To take care of the new learners, the report recommends a “progressive expansion of capacities of existing secondary schools that have adequate land to accommodate more learners.”
Primary schools that have adequate infrastructure will also be supported to establish a junior secondary school while those that are under-enrolled and in close proximity to each other will be merged and the infrastructure in one of them improved to create a junior secondary school.
In the three years of junior secondary school, learners will be exposed to 12 core subjects as well as optional ones.
They are expected at this point to have identified their areas of interest before choosing subjects that will help them pursue their dream career paths in senior secondary.
Placement to the senior secondary schools will also be based on cumulative continuous assessments and summative assessments and the learners’ career choice. Senior secondary provides three pathways — arts and sports science, social sciences or sciences, technical engineering and mathematics (STEM). Each of the pathways will have various individual subjects.
The task force has recommended that all senior secondary schools will host at least two pathways “for optimal utilisation of resources.” This is in anticipation that schools will require heavy investment especially in STEM for effective teaching of the pathways.
The pathways are intended to make learning meaningful with the students dropping subjects they are not interested or gifted in to concentrate on what they can do best.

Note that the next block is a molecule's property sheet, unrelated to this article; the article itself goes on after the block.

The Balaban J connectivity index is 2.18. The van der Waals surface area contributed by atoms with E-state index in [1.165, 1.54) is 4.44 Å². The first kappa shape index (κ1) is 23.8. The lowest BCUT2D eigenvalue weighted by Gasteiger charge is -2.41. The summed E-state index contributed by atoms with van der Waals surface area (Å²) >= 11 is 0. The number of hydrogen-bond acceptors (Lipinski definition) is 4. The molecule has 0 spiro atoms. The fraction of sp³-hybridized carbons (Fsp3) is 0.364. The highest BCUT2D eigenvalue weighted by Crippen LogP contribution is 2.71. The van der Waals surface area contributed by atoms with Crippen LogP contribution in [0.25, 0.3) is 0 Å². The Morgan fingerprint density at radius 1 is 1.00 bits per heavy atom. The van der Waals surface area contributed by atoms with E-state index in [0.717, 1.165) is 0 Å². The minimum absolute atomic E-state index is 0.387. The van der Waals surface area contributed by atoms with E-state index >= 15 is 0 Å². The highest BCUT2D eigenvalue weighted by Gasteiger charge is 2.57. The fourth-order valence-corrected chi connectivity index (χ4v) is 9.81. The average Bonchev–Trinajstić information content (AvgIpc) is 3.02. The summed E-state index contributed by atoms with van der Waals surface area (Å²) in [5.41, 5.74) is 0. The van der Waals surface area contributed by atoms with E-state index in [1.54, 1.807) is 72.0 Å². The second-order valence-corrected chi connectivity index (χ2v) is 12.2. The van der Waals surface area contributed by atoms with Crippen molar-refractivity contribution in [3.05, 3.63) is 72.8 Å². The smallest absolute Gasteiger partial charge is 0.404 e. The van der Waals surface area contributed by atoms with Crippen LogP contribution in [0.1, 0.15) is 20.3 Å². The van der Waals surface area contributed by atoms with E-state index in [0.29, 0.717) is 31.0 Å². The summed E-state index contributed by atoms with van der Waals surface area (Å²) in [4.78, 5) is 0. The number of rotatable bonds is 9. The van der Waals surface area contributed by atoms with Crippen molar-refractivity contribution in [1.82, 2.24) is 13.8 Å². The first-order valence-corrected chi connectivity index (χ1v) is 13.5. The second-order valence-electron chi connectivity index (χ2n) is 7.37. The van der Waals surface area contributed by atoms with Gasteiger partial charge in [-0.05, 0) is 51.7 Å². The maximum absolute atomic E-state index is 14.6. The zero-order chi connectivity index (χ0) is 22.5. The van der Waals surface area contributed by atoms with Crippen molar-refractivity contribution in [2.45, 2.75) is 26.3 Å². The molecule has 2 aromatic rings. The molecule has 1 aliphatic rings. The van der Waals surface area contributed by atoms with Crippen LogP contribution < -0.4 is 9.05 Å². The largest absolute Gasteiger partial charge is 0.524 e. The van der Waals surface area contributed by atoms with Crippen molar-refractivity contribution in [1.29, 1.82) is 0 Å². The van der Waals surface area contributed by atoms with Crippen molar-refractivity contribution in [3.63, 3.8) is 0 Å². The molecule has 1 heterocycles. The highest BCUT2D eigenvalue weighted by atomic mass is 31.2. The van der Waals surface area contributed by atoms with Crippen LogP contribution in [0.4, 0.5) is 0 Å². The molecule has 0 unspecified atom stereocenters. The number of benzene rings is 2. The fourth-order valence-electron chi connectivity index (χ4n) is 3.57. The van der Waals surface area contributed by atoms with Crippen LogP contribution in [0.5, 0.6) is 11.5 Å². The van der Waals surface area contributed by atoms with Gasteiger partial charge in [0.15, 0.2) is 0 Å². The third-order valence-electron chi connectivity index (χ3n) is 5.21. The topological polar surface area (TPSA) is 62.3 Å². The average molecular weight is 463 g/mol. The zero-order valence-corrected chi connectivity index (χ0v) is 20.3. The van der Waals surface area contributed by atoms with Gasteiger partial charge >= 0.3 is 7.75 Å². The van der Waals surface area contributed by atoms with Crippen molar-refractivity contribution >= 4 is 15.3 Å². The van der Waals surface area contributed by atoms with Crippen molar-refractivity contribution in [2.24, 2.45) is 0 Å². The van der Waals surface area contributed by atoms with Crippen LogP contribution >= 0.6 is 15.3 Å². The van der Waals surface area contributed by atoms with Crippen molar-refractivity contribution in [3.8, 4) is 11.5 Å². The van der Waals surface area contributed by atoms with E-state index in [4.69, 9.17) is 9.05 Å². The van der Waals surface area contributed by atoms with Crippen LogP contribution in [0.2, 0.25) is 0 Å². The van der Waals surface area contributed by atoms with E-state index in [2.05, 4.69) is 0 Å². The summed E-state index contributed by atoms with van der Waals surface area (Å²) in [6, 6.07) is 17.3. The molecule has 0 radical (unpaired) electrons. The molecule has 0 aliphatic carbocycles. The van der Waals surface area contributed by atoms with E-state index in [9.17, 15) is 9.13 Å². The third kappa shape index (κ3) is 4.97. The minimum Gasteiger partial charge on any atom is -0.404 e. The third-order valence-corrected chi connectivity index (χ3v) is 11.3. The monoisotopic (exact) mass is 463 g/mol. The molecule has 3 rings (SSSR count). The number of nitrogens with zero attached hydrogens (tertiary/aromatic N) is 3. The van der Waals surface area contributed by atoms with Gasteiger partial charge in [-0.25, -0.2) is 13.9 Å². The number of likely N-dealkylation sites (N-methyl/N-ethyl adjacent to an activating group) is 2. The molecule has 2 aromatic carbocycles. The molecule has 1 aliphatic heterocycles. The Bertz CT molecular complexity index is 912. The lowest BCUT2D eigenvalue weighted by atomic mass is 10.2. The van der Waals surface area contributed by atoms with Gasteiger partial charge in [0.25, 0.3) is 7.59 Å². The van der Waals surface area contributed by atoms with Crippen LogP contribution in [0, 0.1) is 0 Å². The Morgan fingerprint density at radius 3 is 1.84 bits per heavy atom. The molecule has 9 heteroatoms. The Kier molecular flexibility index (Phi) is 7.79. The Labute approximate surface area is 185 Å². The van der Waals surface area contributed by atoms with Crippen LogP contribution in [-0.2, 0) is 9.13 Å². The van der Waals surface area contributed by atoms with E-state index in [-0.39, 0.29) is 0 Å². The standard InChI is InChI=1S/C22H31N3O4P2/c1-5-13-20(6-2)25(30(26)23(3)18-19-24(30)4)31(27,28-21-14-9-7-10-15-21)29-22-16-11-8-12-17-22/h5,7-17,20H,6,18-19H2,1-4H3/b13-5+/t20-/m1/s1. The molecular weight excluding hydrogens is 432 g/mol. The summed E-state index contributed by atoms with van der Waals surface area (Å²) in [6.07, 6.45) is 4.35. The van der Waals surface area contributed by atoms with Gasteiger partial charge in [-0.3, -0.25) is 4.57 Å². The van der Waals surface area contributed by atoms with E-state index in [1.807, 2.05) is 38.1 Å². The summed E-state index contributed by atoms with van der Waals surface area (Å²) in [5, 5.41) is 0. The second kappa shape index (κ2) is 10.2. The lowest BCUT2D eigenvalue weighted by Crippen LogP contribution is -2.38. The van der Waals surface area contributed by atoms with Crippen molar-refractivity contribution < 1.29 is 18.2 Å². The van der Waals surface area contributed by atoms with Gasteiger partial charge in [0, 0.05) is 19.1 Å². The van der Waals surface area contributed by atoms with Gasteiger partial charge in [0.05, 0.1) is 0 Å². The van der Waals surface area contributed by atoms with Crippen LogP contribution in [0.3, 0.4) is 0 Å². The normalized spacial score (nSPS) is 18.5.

Schools that will be deemed to have the capacity to host all the three pathways will be identified and their infrastructure progressively enhanced. It is expected that these will most likely be the existing extra-county and national schools which already have advanced facilities like laboratories, workshops, music rooms and equipment and sports facilities.
“The existing 35 special needs education secondary schools will be designated to cater for both JSS and SSS for tracks that the respective SNE learners can pursue in the three pathways,” the report recommends.
The Teachers Service Commission will be expected to prepare projections on teacher requirements for reforms in senior secondary school. The commission has since 2019 trained over 150,000 in primary schools at a cost of Sh1.8 billion.
With learners having specialised in their preferred pathways, the architects of the CBC anticipate a seamless transition to technical and vocational education and training (TVET). There are ongoing reforms in the sector also to closely align it to the CBC.
The first cohort of CBC will transition to university in 2029. The task force recommends that the Commission for University Education fast-tracks the development and review of university programmes to align them with the three pathways offered in senior secondary school. Lecturers in universities will also be trained to fit into the CBC approach.